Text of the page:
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Uganda: Introduction

Uganda: Introduction

 

The Ugandan state possesses a rich cultural heritage in its sixty-five indigenous communities, all of which have unique characteristics. The Ugandan government understands culture as ‘the sum total of the ways in which a society preserves, identifies and organizes, sustain and expresses itself.’ They also acknowledge that culture is a valuable and important part of every individual’s identity and potential to move out of poverty, as well as a vehicle for economic development on a national level. The government works towards enhancing social cohesion, collaboration and participation of all its citizens, at the same time respecting the country´s diverse cultural identities.

The Ugandan government faces a number of challenges regarding the promotion of culture. Uganda is still suffering from the historical legacy of colonialism; traditional socio-political setups, indigenous knowledge and traditional health care systems were all ignored and belittled under colonial rule. Therefore these aspects of society have to be recognised and taken care of to a greater extent in the future, in order to provide future generations with a firm cultural base from which to build their identity. Another challenge in the promotion of cultural diversity in Uganda is the preservation of indigenous languages. Information and art in local dialects has to be translated into English and vice versa, often leading to distortion and loss of meaning. The Ugandan government also recognizes that there is a general lack of understanding of the need to integrate cultural policies as an important part of the governing of the nation. It stresses that the importance of working to promote Uganda´s cultural heritage must have greater emphasis and organisation, in order for the nation to meet its development goals.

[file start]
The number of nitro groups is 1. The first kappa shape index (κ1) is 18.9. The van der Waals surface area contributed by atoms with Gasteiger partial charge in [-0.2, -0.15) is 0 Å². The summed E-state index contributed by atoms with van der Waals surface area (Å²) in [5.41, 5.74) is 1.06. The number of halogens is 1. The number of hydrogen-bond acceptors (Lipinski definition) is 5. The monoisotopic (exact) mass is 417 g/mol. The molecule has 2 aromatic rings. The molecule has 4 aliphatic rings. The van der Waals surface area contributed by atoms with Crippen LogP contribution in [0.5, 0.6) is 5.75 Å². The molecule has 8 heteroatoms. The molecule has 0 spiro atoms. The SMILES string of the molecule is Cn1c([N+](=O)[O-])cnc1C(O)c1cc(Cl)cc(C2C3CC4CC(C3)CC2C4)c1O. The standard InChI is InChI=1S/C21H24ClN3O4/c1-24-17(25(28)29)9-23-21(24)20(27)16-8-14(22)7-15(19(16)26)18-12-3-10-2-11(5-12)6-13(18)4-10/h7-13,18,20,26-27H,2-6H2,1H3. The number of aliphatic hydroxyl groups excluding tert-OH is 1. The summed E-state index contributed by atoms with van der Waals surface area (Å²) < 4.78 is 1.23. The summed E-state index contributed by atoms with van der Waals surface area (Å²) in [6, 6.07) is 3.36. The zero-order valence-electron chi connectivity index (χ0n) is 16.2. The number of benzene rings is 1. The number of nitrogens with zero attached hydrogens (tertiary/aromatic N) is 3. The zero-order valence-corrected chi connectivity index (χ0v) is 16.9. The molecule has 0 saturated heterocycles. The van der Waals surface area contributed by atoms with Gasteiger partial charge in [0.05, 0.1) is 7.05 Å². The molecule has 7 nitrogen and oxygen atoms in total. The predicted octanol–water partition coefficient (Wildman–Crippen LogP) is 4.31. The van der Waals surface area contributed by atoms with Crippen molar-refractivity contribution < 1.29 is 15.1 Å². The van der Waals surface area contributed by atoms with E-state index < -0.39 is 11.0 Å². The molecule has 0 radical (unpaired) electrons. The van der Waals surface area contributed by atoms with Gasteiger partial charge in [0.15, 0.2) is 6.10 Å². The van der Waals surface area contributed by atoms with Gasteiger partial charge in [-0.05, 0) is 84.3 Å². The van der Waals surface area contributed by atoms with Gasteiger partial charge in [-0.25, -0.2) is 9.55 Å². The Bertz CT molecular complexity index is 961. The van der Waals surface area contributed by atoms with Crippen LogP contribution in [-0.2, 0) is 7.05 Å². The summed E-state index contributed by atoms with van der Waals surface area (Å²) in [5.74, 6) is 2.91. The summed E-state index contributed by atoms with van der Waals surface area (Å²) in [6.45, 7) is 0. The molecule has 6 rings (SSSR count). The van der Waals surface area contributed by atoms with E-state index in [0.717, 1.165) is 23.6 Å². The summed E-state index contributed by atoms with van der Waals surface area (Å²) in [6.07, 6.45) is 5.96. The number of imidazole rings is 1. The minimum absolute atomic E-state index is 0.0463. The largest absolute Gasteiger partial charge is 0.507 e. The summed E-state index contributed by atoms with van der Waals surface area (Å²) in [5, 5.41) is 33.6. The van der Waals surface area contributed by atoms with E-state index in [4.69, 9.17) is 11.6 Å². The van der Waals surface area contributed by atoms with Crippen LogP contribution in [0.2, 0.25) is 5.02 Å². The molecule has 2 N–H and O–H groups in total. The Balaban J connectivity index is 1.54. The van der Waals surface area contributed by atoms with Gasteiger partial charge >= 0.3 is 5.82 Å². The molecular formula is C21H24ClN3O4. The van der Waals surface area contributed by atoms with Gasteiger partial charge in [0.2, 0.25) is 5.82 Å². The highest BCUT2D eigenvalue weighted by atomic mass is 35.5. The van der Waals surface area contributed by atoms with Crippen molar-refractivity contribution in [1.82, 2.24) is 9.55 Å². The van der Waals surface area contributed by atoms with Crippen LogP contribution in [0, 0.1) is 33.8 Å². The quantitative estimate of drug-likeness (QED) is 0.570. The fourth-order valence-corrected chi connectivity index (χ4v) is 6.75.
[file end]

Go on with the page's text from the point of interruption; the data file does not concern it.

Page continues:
The Ugandan government stresses that appreciation of the country’s cultural diversity is a prerequisite for peace and social cohesion. Traditional cultural institutions like Kingdoms and Clans are also believed to have a role to play in terms of their high levels of indigenous knowledge and cultural identity.

Looking into the future, the Ugandan government has set up an initiative known as Vision 2025 as a guide for Uganda´s movement towards its cultural development. The initiative’s central aims are the enhancement of unity in diversity, national pride and respect for and conservation of cultural heritage, through the involvement of a wide range of stakeholders from local governments, private sector and civil society.

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